5 surprising fact about american art
Photo Credit: Victor Lozano on Unsplash

Whether you’re a new or seasoned art history buff, the American art scene is the gift that keeps on giving. You have several centuries worth of mysteries, eccentrics, pioneers, headlines, and art movements to comb through. To start, here are a few facts you never knew about the American art scene.

Who Really Posed for American Gothic?

Iowa-born artist, Grant Wood’s most famous piece was undoubtedly his 1930 work, American Gothic. The painting, which many believe were a real-life farmer and wife, was actually modeled by the artist’s sister and dentist. Wood originally wanted his mother to pose for the piece, but his sister was able to pose for much longer periods of time.

The Artist Who Was Abducted by Aliens

Budd Hopkins has earned is his own unique place in art history. He was the first and only American abstract expressionist painter to become a leading voice in the supernatural research community. The New York City native’s interest in UFOs spiked after reading the accounts of those claiming to have seen flying saucers or even aliens off boarding spacecrafts. And Hopkins himself also claimed to have seen a UFO flying in Cape Cod. He’s also credited with popularizing the idea of human experimentation aboard UFOs.

The Mystery of Pasaquan

Eddie Owens Martin, known to the art world as ‘St. EOM’, was a Georgia-born artist and performer who died in 1986, leaving behind a monumental work of art, his own home. Martin ran away from Georgia in his youth and lived in NYC for decades until he moved back to Georgia to pursue his Pasaquan project in the 1950’s. The idea for Pasaquan initially came to martin in a dream in the mid-1930s. After dreaming about Pasaquan on and off for the next two decades, the artist eventually found himself back in Georgia building the compound.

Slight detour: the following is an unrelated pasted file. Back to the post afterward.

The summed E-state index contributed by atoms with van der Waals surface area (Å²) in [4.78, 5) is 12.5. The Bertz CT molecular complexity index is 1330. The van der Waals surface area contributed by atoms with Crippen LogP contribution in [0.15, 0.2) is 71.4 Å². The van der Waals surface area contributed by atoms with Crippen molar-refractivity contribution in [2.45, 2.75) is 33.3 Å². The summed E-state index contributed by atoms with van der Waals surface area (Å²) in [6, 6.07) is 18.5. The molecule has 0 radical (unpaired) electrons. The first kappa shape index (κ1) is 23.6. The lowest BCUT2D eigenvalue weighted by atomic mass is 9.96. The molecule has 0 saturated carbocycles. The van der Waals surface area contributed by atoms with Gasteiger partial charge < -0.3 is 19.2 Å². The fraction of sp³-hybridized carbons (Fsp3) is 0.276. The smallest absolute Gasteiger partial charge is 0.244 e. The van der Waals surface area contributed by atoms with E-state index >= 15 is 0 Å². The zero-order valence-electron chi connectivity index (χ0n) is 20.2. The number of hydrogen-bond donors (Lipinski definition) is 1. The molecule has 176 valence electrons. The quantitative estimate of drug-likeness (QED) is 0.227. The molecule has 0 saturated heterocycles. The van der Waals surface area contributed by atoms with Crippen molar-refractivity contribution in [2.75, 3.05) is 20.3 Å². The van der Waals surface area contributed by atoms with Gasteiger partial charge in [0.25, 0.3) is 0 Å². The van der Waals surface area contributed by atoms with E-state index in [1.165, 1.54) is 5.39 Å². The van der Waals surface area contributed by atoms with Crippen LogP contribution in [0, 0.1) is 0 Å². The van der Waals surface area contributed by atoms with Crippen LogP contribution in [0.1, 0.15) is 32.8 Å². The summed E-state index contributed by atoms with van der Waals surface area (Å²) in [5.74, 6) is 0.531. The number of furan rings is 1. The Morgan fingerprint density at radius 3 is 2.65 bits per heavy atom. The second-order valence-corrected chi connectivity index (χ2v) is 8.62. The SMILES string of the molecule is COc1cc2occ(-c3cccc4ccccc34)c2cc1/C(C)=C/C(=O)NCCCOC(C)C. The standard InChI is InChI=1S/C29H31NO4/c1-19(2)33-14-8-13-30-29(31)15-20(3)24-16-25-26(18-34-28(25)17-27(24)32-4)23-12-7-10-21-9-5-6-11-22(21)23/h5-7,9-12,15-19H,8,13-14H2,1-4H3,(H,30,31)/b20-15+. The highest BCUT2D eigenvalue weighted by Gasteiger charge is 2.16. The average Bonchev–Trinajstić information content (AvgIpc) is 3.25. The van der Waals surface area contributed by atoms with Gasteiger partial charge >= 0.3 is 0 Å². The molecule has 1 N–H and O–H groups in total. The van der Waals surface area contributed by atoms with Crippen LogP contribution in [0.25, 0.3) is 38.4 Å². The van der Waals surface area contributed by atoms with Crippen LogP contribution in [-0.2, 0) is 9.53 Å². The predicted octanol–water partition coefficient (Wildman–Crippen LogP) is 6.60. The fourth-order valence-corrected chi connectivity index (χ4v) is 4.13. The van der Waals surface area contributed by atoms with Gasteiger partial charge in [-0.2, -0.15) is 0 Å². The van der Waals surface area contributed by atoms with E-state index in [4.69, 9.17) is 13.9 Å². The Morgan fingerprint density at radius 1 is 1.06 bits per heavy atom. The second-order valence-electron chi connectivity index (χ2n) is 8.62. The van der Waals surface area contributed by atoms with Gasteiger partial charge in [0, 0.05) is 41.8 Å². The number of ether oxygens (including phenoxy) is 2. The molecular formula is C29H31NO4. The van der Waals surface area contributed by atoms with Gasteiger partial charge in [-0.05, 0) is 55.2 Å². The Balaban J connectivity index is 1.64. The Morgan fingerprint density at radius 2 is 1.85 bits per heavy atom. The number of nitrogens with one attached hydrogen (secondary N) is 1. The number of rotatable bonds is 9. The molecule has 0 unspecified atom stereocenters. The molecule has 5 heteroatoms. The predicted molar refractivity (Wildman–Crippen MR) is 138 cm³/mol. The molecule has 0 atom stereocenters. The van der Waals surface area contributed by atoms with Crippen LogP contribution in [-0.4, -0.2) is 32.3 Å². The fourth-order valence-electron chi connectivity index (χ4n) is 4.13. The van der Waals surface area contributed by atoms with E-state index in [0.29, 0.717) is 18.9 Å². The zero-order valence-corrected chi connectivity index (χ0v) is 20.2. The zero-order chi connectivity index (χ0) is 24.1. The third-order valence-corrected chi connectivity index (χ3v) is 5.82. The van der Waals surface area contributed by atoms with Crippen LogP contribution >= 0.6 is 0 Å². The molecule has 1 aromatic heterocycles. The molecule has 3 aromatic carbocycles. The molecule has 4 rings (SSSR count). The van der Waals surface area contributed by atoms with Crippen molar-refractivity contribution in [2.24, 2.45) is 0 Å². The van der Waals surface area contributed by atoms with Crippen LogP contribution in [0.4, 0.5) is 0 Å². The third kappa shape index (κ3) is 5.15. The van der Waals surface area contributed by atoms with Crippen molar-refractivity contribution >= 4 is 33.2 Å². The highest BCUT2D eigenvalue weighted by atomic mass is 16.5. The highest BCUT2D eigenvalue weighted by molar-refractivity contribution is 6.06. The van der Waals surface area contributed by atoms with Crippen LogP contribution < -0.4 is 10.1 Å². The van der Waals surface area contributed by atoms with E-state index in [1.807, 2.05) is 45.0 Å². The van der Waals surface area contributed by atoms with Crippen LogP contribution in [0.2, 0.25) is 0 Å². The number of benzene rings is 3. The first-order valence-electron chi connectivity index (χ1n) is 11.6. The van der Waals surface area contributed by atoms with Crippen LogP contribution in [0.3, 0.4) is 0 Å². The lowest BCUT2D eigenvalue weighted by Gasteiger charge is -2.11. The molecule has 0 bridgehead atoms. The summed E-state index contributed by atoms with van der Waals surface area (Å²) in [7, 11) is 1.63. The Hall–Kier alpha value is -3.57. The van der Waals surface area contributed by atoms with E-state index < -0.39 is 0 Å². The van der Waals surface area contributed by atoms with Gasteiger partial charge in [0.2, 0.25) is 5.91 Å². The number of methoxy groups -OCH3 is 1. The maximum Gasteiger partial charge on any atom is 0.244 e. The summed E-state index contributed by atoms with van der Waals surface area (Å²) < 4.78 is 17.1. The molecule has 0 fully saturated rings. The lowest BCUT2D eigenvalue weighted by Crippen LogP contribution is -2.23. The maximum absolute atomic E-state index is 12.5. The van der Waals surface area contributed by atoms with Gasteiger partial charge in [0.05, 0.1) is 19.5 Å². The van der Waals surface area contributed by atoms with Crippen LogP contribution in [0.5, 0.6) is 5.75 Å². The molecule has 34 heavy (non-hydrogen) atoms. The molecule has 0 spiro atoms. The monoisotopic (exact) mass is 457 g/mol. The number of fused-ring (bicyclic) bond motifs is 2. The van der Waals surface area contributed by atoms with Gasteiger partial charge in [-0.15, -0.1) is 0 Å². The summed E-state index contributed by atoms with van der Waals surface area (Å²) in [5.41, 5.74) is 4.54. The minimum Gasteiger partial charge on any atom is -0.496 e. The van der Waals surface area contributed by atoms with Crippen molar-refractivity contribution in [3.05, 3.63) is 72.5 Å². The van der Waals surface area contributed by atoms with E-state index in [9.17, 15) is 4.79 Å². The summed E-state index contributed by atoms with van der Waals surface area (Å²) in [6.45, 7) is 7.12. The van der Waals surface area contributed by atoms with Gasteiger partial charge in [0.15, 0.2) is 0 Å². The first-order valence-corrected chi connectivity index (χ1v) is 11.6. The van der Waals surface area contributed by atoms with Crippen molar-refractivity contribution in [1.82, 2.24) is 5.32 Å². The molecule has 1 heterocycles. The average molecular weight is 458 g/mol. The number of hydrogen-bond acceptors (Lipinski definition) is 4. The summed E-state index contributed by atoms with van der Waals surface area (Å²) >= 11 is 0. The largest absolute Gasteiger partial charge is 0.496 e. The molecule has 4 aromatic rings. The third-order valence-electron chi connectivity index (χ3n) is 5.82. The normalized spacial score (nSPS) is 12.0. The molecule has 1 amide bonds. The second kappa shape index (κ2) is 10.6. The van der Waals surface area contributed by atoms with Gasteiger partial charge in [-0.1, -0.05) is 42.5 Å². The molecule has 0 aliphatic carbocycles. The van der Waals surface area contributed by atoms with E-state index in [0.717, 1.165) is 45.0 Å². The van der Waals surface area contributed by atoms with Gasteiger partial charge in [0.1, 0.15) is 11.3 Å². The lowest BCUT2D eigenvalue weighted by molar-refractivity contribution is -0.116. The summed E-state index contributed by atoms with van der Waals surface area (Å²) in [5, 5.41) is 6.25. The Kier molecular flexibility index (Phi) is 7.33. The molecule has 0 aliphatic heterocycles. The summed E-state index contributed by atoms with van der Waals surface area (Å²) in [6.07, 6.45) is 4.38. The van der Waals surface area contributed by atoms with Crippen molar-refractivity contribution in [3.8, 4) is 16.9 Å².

After Martin died in the late 1980’s, Pasaquan remained untouched and unseen for nearly three decades. After a major restoration effort, the 7-acre compound is now open for the public.

Martin is part of rich, eccentric, and complicated art history in Georgia. It’s spectrum runs the gamut of furniture, Atlanta’s art colonies, still lifes, breakthroughs in photography, and the quilts of Harriet Powers. 

These are just a tiny sampling of the mysteries that American art history has to offer. Want to learn about art mysteries from around the world? Start digging your rabbit hole with the video below!

More Noteworthy Mysteries in Art History

Here are several more mysteries that have left art historians scratching their heads:

  • The real identity of the Girl with the Pearl Earring
  • Was Michelangelo’s David originally holding a weapon?
  • Is Van Gogh’s Study By Candlelight a fake or not?
  • The case of the missing Degas Ballerina

Put on your art history sleuthing cap and get to work! And don’t forget to check back for even more art mysteries from the past.

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